Tag Archives: fishing

Motocamp SUP Fishing (Video)

Friday I saddled up the bike with the inflatable SUP, tent, tarp, and fishing gear and made my way to the Japan Sea. Even caught a fish. (An edible one this time.) Check out the video below.

The other day I posted about my arrival at the Iwami Seaside Park on my weekend Motocamp, SUP & fishing trip. Well, it turns out, that while the bugs were biting on Friday night, the fish were biting on Saturday. I ended up pulling in a Flathead (コチ in Japanese) while trolling over crystal clear water just a few hundred meters offshore.

I figured I might get lucky and pull in a flounder, as I see them skirt away from my shadow fairly often, but I was a bit shocked by this fish. My reaction was something like “What the hell are you?!?” Luckily there were a few old guys surf casting near my take-out, so they filled me in on the details. Apparently, these only grow to about 60 cm locally, so at 50 cm this was  pretty good catch. They suggested I slice it up for sashimi, but we ended up just tossing it on the grill. Good eating. Not bad for my first edible catch from the SUP.

Fishing Obsession

Since paddling along the coast the other day, and observing all of the men out fishing on the cliffs as I passed by, I have been obsessed with the idea of trolling behind my SUP. It has driven me to distraction…

All week I have spend my evenings sketching ideas and furtively googling “fishing SUP” and perusing the links. While I found a lot of avid fishermen out there on SUPs, which led to sketches like the one above, I just did not think that was what I was looking for. Most of these people seemed to be fishermen first, and paddlers second. I, on the other hand, find myself leaning the other way. As such, I was really interested when I found a few posts about an avid paddler who just happens to drag a trolling line behind her.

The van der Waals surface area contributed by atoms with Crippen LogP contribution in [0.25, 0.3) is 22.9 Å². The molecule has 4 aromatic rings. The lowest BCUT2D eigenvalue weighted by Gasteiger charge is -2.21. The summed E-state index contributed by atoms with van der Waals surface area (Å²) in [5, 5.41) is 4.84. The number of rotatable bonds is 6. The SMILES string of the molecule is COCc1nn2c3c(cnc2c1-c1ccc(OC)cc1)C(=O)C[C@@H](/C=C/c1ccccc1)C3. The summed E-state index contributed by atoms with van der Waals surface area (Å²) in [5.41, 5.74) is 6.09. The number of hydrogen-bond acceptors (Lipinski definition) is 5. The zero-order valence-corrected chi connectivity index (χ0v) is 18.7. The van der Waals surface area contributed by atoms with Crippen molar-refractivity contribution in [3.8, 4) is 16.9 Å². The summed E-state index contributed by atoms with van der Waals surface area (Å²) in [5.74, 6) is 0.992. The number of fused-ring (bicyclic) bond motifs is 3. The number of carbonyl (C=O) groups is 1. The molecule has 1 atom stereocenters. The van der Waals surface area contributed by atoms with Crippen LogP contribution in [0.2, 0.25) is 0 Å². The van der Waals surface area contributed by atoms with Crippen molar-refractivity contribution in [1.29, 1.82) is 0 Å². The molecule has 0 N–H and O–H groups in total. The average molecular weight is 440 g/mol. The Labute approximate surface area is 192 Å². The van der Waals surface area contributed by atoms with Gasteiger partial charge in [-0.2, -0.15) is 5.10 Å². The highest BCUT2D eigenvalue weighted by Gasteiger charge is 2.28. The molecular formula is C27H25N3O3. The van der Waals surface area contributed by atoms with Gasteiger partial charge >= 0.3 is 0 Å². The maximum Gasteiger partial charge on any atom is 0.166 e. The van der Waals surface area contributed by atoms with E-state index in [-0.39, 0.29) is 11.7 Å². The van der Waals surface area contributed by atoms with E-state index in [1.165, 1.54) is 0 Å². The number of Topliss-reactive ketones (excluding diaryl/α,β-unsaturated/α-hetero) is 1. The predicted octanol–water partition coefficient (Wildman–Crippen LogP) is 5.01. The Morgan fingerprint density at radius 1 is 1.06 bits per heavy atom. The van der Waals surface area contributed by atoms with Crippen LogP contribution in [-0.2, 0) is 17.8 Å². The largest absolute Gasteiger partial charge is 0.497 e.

(Click for source)
(Click image for source)

This seemed much more my speed. Here is a gal who goes out with barely more than a line, and brings back some impressive fish. Reading up on her set-up had me reworking my plans. She actually ties her line off to her paddle, which somehow does not get in the way of paddling, and just tosses it aside when she gets a hit. She then pulls in the line hand-over-hand. To get this to work for me, I mocked up the image on the left. The idea was to connect the line to the paddle near the handle, and run it through a carabiner connected to the side carry handle. This way a strong hit would pull forward, rather than back, so I would be more likely to land on the board if I hit sent me reeling. Also, I added a float to the paddle, and another by the carabiner to keep from damaging the paddle if it were pulled up tight.

Still a bit much...
Still a bit much…

Additionally, I started wondering what would happen if I hooked a ヒラマサ (Yellowtail Amberjack) rather than a ワカナ (Japanese Amberjack) as planned. While ワカナ, which the name for a juvenile of the species, are about 30 to 40 cm, ヒラマサ run a meter or larger. They are both also known as ‘fighting fish’, so they pull. So, I decided that I just may have to rig things so that I can run the line through the bow loop if a larger fish starts to drag me. As my SUP only has a 30 inch beam, I don’t think things will go to well if a strong fish starts pulling perpendicular to the board.

It was at this point that I realized that I was complicating things, so I just hopped in the car and headed over to the fishing shop. I ended up buying some line, lures, and a hand reel to get started. Then I went all out and picked out a ‘fish grabber’, pliers to remove hooks, and a stringer to drag my catch. This last one is the most interesting to me, as I once read, and had confirmed by the fish shop clerk, that if you hang Amberjack on a stringer they tend to attract other amberjack. It’s like chumming for fish with their chums…

Evernote Snapshot 20150528 225828
Simplified kit, complete with a 100 yen zipping folder to carry it all.

So there is the simplified kit. It should all fit easily under the lashings on the front of the board without adding much weight. That means that as long as I don’t catch any fish I could still use the bike to bring the SUP to the beach. I am sure that the wife would be more than happy to provide some ‘fish taxi’ service on the off-chance that I actually get my hands on something…